Articles of interest

Although you may have seen these, they make interesting reading in combination.

For those wondering why piracy is so hard to eradicate, it’s for the same reason that other highly irregular forms of conflict present such difficulties:  The participants are hard to find and harder to identify.  J. Peter Pham has an article that explains how this works in Foreign Policy.

Speaking of highly irregular warfare, Tom Barnett has a piece on praising SECDEF Gates’ recent budget proposals.  While he makes an eloquent case that large-scale conventional warfare between major powers is not something we need to spend a lot of resources on, he argues equally eloquently that we will be involved in military operations in lesser-developed places for the foreseeable future:  “… today America is back in the business of settling globalization’s many untamed frontiers, whether we like it or not.”

Although shrinking the Gap in order to improve standards of living around the world is a worthy goal, Tom doesn’t make a convincing case (to me, at least) for how “settling globalization’s many untamed frontiers” became the mission of the United States, particularly of the US military.  If, for example, we wanted to enforce a military solution to the piracy problem, we would have to flood the region (and a large region it is!) with expensive warships, or invade, occupy, and attempt to administer a long swath of the Somali coast.  Somehow, we, the international community, need to come up with a strategy that will evolve into a more feasible solution.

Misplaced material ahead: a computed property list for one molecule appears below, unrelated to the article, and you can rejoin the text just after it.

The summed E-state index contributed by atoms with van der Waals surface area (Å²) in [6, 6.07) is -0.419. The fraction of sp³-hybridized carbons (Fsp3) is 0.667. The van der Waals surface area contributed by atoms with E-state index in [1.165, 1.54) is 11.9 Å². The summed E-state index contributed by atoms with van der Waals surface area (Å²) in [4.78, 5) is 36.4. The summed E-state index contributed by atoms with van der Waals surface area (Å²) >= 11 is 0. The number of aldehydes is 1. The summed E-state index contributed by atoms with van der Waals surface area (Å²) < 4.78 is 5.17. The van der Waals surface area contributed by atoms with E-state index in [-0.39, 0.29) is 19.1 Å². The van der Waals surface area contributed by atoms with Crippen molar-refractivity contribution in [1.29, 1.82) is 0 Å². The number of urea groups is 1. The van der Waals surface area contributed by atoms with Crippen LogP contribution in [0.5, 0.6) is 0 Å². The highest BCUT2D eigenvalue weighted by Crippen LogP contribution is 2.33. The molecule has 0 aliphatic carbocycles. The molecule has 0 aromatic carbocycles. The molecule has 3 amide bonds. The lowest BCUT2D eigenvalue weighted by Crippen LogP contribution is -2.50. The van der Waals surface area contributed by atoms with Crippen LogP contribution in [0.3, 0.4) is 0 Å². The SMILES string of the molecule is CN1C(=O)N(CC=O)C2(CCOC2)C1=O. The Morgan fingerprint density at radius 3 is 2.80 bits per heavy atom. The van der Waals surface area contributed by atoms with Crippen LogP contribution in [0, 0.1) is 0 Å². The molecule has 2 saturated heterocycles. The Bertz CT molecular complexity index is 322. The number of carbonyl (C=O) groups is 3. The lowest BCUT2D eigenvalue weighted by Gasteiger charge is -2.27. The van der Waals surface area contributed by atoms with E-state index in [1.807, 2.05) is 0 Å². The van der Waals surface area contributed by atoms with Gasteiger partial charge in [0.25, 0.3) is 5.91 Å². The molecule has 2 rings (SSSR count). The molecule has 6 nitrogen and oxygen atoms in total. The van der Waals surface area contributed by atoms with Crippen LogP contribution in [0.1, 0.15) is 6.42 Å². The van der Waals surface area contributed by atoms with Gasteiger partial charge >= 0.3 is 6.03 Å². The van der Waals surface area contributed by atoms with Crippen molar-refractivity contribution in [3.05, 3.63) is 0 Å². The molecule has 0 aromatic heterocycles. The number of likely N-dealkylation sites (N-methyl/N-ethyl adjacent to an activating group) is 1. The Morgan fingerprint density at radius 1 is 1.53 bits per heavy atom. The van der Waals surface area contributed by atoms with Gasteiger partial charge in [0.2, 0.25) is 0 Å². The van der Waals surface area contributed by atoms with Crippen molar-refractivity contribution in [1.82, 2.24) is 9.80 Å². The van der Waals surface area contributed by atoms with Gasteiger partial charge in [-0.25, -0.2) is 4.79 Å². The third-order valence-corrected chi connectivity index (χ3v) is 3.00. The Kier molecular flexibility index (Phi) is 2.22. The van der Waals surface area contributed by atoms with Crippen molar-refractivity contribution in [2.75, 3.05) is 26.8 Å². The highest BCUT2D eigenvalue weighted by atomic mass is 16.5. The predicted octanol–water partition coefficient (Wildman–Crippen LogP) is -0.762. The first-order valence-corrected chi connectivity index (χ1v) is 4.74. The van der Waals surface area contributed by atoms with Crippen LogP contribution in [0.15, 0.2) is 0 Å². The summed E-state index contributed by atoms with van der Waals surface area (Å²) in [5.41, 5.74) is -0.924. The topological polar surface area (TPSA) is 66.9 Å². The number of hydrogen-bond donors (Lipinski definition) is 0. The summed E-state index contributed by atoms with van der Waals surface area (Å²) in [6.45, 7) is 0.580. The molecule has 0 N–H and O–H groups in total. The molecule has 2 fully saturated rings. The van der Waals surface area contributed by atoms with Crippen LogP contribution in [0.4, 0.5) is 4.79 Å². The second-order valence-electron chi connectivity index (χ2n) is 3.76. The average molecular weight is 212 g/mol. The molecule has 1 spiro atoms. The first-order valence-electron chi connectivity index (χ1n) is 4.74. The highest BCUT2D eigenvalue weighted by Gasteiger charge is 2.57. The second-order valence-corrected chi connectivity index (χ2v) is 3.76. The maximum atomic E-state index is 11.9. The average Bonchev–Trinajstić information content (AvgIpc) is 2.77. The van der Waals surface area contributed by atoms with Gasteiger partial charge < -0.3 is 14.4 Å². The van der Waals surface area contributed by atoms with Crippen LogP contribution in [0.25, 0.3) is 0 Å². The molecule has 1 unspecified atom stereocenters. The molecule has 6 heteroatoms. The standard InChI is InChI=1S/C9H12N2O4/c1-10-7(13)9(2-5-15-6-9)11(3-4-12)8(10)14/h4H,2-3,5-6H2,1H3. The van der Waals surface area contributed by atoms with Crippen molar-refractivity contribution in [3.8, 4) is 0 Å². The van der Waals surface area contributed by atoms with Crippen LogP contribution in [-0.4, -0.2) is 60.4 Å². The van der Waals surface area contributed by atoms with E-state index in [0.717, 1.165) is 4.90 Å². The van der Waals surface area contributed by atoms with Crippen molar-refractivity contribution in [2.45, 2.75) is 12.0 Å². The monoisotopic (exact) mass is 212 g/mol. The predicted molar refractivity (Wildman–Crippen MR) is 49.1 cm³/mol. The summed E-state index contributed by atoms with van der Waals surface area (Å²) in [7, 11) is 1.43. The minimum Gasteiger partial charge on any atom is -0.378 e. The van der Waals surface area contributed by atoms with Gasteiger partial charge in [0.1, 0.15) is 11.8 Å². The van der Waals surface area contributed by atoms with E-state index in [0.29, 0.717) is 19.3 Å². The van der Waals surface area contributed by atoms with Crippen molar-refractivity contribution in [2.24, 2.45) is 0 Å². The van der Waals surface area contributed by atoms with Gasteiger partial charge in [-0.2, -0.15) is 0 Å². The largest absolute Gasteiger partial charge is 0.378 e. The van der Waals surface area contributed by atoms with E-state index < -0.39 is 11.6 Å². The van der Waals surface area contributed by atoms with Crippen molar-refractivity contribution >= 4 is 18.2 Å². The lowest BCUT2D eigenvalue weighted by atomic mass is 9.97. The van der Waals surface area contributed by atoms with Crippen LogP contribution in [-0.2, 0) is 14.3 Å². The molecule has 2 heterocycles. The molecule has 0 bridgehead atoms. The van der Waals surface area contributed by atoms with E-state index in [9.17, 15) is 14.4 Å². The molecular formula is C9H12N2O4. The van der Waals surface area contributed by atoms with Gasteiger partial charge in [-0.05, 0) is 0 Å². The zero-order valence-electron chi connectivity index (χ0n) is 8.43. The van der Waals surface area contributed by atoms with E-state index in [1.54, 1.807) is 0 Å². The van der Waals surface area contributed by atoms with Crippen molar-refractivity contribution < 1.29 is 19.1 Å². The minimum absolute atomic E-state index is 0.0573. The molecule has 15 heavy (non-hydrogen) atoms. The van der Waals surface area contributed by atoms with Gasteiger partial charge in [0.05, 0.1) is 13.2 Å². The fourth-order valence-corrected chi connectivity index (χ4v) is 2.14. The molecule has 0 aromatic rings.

In any case, it’s an interesting article, especially if read right after Pham’s column in Foreign Policy.

Finally, Armed Forces Journal has run a major article by COL Douglas MacGregor (USA, Ret.).  Doug does not share Tom’s optimism regarding “big wars” nor does he support using US military forces in support of globalization.  He concludes that:

But like Britain’s resources in 1914, American resources today are not unlimited. Years of easy tactical military victories over weak and incapable nation-state opponents in the Balkans, Afghanistan and Iraq have created the illusion of limitless American military power. This illusion assisted the Bush administration and its generals in frustrating demands from Congress for accountability; allowing politicians and generals to define failure as success and to spend money without any enduring strategic framework relating military power to attainable strategic goals.

Barnett does note that by Gates’ own calculations, 90% of the DoD budget either supports large-scale conventional war or is “dual use” with “small wars.”  So we’re not talking anything revolutionary, just a small shift in emphasis.

Taken together with Bill Lind’s recent On War columns, these articles frame the argument against business-as-usual in defense strategy and procurement:  Lind and Barnett argue against maintaining large conventional forces, while Lind and MacGregor are entirely hostile towards a policy of using military force to promote globalization.  Personally, I stand at the intersection of all three.

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